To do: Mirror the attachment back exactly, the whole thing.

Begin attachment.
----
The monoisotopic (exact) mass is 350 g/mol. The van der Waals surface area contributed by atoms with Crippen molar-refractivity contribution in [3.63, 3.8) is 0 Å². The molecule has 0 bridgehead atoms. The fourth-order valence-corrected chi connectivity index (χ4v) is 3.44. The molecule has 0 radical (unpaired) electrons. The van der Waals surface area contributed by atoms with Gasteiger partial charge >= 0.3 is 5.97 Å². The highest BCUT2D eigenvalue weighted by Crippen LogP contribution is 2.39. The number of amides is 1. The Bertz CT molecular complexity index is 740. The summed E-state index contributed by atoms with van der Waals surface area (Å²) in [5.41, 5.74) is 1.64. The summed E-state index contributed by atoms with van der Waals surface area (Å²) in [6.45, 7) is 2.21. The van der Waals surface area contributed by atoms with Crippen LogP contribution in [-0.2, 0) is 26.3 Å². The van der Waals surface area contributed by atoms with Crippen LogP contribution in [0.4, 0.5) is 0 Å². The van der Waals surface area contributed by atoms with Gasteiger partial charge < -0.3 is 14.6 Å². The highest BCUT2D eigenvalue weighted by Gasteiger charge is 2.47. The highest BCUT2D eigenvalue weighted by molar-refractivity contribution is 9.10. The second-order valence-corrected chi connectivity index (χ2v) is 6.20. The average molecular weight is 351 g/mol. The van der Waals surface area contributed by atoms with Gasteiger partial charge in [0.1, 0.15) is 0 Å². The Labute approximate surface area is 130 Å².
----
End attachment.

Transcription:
The monoisotopic (exact) mass is 350 g/mol. The van der Waals surface area contributed by atoms with Crippen molar-refractivity contribution in [3.63, 3.8) is 0 Å². The molecule has 0 bridgehead atoms. The fourth-order valence-corrected chi connectivity index (χ4v) is 3.44. The molecule has 0 radical (unpaired) electrons. The van der Waals surface area contributed by atoms with Gasteiger partial charge >= 0.3 is 5.97 Å². The highest BCUT2D eigenvalue weighted by Crippen LogP contribution is 2.39. The number of amides is 1. The Bertz CT molecular complexity index is 740. The summed E-state index contributed by atoms with van der Waals surface area (Å²) in [5.41, 5.74) is 1.64. The summed E-state index contributed by atoms with van der Waals surface area (Å²) in [6.45, 7) is 2.21. The van der Waals surface area contributed by atoms with Crippen LogP contribution in [-0.2, 0) is 26.3 Å². The van der Waals surface area contributed by atoms with Crippen LogP contribution in [0.4, 0.5) is 0 Å². The van der Waals surface area contributed by atoms with Gasteiger partial charge < -0.3 is 14.6 Å². The highest BCUT2D eigenvalue weighted by Gasteiger charge is 2.47. The highest BCUT2D eigenvalue weighted by molar-refractivity contribution is 9.10. The second-order valence-corrected chi connectivity index (χ2v) is 6.20. The average molecular weight is 351 g/mol. The van der Waals surface area contributed by atoms with Gasteiger partial charge in [0.1, 0.15) is 0 Å². The Labute approximate surface area is 130 Å².